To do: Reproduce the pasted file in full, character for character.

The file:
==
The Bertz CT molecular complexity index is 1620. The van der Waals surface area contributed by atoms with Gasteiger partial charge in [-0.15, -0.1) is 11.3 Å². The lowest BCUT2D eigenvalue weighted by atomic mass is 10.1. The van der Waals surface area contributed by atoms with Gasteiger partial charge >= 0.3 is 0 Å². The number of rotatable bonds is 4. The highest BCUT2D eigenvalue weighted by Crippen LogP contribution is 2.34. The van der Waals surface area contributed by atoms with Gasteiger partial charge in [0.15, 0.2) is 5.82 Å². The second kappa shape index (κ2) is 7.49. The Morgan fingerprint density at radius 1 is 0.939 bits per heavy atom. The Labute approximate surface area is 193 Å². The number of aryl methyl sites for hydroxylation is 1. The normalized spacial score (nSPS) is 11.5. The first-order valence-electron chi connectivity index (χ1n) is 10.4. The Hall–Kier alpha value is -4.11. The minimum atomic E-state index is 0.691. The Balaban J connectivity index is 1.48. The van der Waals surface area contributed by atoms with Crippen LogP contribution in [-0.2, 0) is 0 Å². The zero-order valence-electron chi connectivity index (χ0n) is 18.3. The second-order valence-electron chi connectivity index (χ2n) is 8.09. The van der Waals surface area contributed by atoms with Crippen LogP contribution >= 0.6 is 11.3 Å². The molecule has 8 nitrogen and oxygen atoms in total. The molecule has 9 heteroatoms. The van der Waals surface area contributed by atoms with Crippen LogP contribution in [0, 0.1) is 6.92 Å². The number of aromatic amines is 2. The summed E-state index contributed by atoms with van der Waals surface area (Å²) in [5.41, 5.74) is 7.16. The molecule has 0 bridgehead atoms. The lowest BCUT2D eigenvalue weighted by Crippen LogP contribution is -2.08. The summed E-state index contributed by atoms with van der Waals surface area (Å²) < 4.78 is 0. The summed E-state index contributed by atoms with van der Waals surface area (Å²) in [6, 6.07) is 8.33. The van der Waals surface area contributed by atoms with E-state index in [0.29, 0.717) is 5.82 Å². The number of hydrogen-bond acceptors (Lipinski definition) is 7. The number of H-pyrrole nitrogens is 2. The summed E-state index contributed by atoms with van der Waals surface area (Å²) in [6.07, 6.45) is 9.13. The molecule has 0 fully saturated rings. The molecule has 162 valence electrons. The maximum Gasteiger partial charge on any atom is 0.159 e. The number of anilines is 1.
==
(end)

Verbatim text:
The Bertz CT molecular complexity index is 1620. The van der Waals surface area contributed by atoms with Gasteiger partial charge in [-0.15, -0.1) is 11.3 Å². The lowest BCUT2D eigenvalue weighted by atomic mass is 10.1. The van der Waals surface area contributed by atoms with Gasteiger partial charge >= 0.3 is 0 Å². The number of rotatable bonds is 4. The highest BCUT2D eigenvalue weighted by Crippen LogP contribution is 2.34. The van der Waals surface area contributed by atoms with Gasteiger partial charge in [0.15, 0.2) is 5.82 Å². The second kappa shape index (κ2) is 7.49. The Morgan fingerprint density at radius 1 is 0.939 bits per heavy atom. The Labute approximate surface area is 193 Å². The number of aryl methyl sites for hydroxylation is 1. The normalized spacial score (nSPS) is 11.5. The first-order valence-electron chi connectivity index (χ1n) is 10.4. The Hall–Kier alpha value is -4.11. The minimum atomic E-state index is 0.691. The Balaban J connectivity index is 1.48. The van der Waals surface area contributed by atoms with Crippen LogP contribution in [-0.2, 0) is 0 Å². The zero-order valence-electron chi connectivity index (χ0n) is 18.3. The second-order valence-electron chi connectivity index (χ2n) is 8.09. The van der Waals surface area contributed by atoms with Crippen LogP contribution >= 0.6 is 11.3 Å². The molecule has 8 nitrogen and oxygen atoms in total. The molecule has 9 heteroatoms. The van der Waals surface area contributed by atoms with Crippen LogP contribution in [0, 0.1) is 6.92 Å². The number of aromatic amines is 2. The summed E-state index contributed by atoms with van der Waals surface area (Å²) in [5.41, 5.74) is 7.16. The molecule has 0 bridgehead atoms. The lowest BCUT2D eigenvalue weighted by Crippen LogP contribution is -2.08. The summed E-state index contributed by atoms with van der Waals surface area (Å²) < 4.78 is 0. The summed E-state index contributed by atoms with van der Waals surface area (Å²) in [6, 6.07) is 8.33. The van der Waals surface area contributed by atoms with E-state index in [0.29, 0.717) is 5.82 Å². The number of hydrogen-bond acceptors (Lipinski definition) is 7. The number of H-pyrrole nitrogens is 2. The summed E-state index contributed by atoms with van der Waals surface area (Å²) in [6.07, 6.45) is 9.13. The molecule has 0 fully saturated rings. The molecule has 162 valence electrons. The maximum Gasteiger partial charge on any atom is 0.159 e. The number of anilines is 1.